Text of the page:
To obtain regulatory approval of an orphan drug under the EU regulatory system, we are mandated to submit a Marketing Authorization Application, or MAAs, to be assessed in the Centralized Procedure. The centralized procedure, which came into operation in 1995, allows applicants to obtain a marketing authorization that is valid throughout the EU. It is compulsory for medicinal products manufactured using biotechnological processes, for orphan medicinal products and for human products containing a new active substance which was not authorized in the Community before 20 May 2004 (date of entry into force of Regulation (EC) No 726/2004) and which are intended for the treatment of AIDS, cancer, neurodegenerative disorder or diabetes. The centralized procedure is optional for any other products containing new active substances not authorized in the Community before 20 May 2004 or for products which constitute a significant therapeutic, scientific or technical innovation or for which a Community authorization is in the interests of patients at Community level. When a company wishes to place on the market a medicinal product that is eligible for the centralized procedure, it sends an application directly to the European Medicines Agency, or EMA, to be assessed by the Committee for Medicinal Products for Human Use, or CHMP. The CHMP is responsible for conducting the assessment of whether a medicine meets the required quality, safety and efficacy requirements, and whether the product has a positive risk/benefit/risk profile. The procedure results in a Commission decision, which is valid in all EU Member States. Centrally authorized products may be marketed in all Member States. Centralized procedure: Full copies of the MA application are sent to a rapporteur and a co-rapporteur designated by the competent EMA scientific committee. They coordinate the EMA's scientific assessment of the medicinal product and prepare draft reports. Once the draft reports are prepared (other experts might be called upon for this purpose), they are sent to the CHMP, whose comments or objections are communicated to the applicant. The rapporteur is therefore the privileged interlocutor of the applicant and continues to play this role, even after the MA has been granted.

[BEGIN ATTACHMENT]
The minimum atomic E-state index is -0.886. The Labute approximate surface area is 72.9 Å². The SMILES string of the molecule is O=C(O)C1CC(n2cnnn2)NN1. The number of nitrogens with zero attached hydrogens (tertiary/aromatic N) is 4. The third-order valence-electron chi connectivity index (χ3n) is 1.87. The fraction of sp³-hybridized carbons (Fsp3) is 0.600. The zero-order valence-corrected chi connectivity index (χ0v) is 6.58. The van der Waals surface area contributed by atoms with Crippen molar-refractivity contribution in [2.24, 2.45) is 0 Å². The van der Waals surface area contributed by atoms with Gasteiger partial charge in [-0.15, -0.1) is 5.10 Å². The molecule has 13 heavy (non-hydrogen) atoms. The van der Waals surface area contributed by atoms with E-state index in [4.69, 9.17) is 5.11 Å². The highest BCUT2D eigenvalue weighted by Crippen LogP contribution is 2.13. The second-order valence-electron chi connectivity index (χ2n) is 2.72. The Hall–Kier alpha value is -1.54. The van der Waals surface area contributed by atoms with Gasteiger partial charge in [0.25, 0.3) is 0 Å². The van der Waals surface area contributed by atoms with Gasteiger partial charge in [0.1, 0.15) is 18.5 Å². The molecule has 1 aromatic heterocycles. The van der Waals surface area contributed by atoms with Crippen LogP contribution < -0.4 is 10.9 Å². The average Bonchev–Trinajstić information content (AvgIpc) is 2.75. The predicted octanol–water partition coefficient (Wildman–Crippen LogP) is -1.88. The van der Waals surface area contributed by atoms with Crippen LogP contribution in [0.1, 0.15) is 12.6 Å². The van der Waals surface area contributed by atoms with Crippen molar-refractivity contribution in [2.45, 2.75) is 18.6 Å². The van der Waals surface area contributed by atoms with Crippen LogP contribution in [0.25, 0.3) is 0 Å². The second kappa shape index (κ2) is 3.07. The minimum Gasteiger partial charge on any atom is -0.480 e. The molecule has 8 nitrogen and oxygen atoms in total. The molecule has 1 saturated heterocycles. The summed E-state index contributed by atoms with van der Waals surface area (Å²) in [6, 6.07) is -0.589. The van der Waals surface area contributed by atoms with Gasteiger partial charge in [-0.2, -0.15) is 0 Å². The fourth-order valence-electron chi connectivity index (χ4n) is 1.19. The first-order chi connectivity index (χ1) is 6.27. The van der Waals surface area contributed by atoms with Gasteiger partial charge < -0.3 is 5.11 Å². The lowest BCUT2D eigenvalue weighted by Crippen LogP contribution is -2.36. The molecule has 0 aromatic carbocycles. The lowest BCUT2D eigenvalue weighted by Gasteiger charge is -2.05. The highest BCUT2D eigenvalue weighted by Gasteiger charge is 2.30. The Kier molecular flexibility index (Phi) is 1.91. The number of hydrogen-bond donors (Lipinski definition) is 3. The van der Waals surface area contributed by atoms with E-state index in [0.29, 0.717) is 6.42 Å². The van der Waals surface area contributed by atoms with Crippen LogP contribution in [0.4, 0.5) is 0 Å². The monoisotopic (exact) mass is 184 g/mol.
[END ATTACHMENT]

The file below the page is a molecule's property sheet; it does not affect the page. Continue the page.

25


The rapporteur and co-rapporteur then assess the applicant's replies, submit them for discussion to the CHMP and, taking into account the conclusions of this debate, prepare a final assessment report. Once the evaluation is completed, the CHMP gives a favorable or unfavorable opinion as to whether to grant the authorization. When the opinion is favorable, it shall include the draft summary of the product's characteristics, the package leaflet and the texts proposed for the various packaging materials. The time limit for the evaluation procedure is 210 days. The EMA then has fifteen days to forward its opinion to the Commission. This is the start of the second phase of the procedure: the decision-making process. The Agency sends to the Commission its opinion and assessment report, together with annexes containing: the SmPC, or Annex 1; the particulars of the MAH responsible for batch release, the particulars of the manufacturer of the active substance and the conditions of the marketing authorization, or Annex 2; and the labelling and the package leaflet, or Annex 3. The annexes are translated into the 22 other official languages of the EU During the decision-making process, the Commission services verify that the marketing authorization complies with Union law. The Commission has fifteen days to prepare a draft decision. The medicinal product is assigned a Community registration number, which will be placed on its packaging if the marketing authorization is granted. During this period, various Commission directorates-general are consulted on the draft marketing authorization decision.